Teresa Clark Di Pietro

The Baltimore Sun

Teresa Clark Di Pietro, a physical therapist who worked with children with disabilities, died Nov. 30 while giving birth to a healthy son at Franklin Square Hospital Center. Family members said that she suffered a rare obstetric emergency known as an amniotic fluid embolism. She was 32 and lived in Bel Air.

Her son, Rocco William Di Pietro, survived his mother's death.

Born Teresa Clark in Baltimore and raised in Bel Air, she was a 1994 graduate of Bel Air High School, where she played field hockey and lacrosse. She earned a degree at Villa Julie College, now Stevenson University, where she played those sports and ran track. She had a master's degree in physical therapy from the University of Maryland at Baltimore.

Mrs. Di Pietro initially worked with the elderly at Lorien Riverside in Harford County and at Good Samaritan Hospital in Baltimore.

"She was one of those persons who always went the extra mile for her patients," said Krisi Spencer, a former Good Samaritan co-worker who lives in Bel Air. "She was willing to learn something more. She was not a static employee. Work was not a paycheck to her; it was a way to touch people's lives."

At her death, she was a physical therapist for Towson-based Care Resources. She provided physical therapy to Harford County public schools students and also worked in a home-based infant and toddler program.

"She was an incredible professional who was good at what she did," said her supervisor, Anne Heere-Beyer. "She worked so parents could help their children. Her smile would light up a room - she was such a loving person."

About 500 people attended a Mass on Thursday at St. Francis de Sales Roman Catholic Church in Abingdon after a funeral home visitation the day before when nearly 1,000 waited an hour to pay respects.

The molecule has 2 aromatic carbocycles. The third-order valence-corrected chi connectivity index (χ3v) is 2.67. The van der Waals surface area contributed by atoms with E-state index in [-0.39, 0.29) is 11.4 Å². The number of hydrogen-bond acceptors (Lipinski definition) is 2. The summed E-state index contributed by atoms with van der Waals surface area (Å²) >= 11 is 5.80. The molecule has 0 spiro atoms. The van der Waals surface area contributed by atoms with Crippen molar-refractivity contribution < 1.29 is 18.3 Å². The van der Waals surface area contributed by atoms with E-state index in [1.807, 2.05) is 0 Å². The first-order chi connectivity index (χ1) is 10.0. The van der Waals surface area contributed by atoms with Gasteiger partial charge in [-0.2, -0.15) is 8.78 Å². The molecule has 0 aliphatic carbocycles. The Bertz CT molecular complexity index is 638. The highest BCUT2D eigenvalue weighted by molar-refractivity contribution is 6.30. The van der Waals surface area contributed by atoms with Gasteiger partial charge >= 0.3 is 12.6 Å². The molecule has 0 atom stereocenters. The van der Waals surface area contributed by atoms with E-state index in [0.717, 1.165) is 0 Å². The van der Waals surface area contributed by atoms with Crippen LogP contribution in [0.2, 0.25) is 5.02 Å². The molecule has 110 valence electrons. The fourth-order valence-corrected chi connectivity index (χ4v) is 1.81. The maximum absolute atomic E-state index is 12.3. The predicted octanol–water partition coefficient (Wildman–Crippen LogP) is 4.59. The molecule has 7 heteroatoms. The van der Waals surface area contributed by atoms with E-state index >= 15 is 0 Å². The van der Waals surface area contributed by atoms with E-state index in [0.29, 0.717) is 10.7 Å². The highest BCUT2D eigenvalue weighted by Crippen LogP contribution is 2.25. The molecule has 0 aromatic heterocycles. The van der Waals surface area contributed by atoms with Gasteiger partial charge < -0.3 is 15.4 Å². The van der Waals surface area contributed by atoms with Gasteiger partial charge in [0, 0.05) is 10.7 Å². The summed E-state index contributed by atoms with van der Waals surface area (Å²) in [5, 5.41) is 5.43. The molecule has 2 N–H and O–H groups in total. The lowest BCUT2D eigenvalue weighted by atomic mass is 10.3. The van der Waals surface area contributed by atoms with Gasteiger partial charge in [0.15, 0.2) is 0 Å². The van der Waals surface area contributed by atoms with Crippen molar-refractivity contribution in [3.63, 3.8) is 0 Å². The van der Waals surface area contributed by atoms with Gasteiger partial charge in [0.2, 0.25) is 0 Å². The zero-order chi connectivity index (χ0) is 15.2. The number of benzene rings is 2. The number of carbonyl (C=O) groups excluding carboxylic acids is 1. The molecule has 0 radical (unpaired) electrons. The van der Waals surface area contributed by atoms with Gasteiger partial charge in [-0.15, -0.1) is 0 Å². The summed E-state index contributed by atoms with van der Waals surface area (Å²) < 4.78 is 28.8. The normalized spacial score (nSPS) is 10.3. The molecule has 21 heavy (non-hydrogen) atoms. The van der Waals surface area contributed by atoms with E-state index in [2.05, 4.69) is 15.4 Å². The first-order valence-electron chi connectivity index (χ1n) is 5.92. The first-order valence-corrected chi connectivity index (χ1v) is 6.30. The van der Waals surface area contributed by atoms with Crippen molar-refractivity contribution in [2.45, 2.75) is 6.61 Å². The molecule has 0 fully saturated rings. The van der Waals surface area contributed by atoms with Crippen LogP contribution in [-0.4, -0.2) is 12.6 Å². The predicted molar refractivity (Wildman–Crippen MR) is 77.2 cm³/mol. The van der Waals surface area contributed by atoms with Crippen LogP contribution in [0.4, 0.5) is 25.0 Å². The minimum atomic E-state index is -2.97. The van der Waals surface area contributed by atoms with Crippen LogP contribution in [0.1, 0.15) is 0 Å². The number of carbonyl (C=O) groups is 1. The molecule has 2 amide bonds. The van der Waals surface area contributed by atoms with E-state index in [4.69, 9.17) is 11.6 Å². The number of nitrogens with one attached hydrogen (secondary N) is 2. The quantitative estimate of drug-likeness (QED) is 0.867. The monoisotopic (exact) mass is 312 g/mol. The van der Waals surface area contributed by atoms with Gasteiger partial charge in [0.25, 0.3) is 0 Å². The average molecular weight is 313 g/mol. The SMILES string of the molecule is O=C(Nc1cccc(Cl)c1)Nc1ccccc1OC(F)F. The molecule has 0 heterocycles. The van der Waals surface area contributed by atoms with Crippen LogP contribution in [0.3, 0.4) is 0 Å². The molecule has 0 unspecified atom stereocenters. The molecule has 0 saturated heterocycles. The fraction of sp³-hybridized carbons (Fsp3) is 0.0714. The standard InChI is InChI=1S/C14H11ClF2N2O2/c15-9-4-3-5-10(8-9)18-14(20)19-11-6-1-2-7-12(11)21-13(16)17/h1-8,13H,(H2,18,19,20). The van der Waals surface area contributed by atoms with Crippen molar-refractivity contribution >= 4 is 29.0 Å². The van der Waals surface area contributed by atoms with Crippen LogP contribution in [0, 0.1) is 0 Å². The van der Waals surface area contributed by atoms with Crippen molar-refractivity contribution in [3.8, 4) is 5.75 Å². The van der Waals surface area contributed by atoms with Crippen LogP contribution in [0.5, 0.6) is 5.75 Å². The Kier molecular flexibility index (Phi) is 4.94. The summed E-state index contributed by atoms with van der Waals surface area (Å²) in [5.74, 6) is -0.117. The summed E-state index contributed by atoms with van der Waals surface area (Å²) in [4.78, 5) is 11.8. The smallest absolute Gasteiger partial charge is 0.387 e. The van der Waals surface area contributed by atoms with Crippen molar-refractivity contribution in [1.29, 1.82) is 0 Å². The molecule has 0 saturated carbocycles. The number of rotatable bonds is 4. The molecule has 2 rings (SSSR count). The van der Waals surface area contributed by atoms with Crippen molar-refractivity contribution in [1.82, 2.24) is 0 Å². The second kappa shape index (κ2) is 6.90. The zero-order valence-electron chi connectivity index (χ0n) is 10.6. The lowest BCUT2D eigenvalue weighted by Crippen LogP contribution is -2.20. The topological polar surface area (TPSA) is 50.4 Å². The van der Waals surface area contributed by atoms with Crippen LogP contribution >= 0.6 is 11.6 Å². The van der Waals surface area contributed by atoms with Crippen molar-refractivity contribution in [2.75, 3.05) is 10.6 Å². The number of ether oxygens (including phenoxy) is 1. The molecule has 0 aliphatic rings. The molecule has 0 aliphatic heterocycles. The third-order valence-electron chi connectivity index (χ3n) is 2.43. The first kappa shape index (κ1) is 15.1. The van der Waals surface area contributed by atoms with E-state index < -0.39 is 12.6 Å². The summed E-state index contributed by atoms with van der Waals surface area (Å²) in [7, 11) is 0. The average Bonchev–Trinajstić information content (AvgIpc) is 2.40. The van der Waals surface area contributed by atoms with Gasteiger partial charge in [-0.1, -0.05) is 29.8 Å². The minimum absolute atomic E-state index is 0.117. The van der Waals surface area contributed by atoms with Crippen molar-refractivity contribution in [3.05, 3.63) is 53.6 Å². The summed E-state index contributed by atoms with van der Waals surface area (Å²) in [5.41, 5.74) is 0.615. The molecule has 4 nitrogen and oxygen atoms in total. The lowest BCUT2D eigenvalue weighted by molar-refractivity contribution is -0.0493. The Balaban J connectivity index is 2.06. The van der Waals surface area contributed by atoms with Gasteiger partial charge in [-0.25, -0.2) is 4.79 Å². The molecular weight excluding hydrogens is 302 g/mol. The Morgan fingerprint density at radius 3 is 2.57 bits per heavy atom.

"I only had the privilege of knowing Teresa for a short time," said Alisha White of Belcamp. "She was my daughter Chloe's therapist. She was an amazing and wonderful person, and my children adored her. Chloe would just light up when she came to the house, and she always went out of her way to include my son in Chloe's therapy sessions."

Family members said that children Mrs. Di Pietro worked with brought drawings, pictures and other keepsakes to the funeral.

"One of the fathers brought a video on his phone of Teresa of teaching his daughter to walk," said her mother, Deborah Morris Clark, a Harford County teacher. "Another child brought a teacup that Teresa had used when they had a tea party."

She recalled that another mother said Mrs. Di Pietro helped her child say her first word; and when she spoke, she called Mrs. Di Pietro "Mama."

Mrs. Di Pietro worked until shortly before her birth delivery date.

"She was so looking forward to the birth of her child," said a colleague, Lynn Bacharach of Baldwin. "And in work, she was very impressive in the way she worked with the infant and toddlers' family. Many of the parents said, 'You can get our child to do anything.' "

Her mother said her daughter had a normal pregnancy, exercised regularly and attended prenatal classes. She said her death was "totally unexpected" and that she did not live to see her first born, Rocco William, who has been named for his two grandfathers.

"I knew I had a wonderful daughter, but I never realized how many peoples' lives she touched in such a short time," her mother said.

In addition to her son and her mother, survivors include her husband of 18 months, David A. Di Pietro, a recruiting manager; her father, William F. Clark of Bel Air; two sisters, Emily Clark Coyne of Bel Air and Anne Clark McFadden of Coronado, Calif.; her paternal grandmother, Gertrude I. Clark of Gaithersburg; and her maternal grandparents, Kemp and Mabel Morris of Suffolk, Va.

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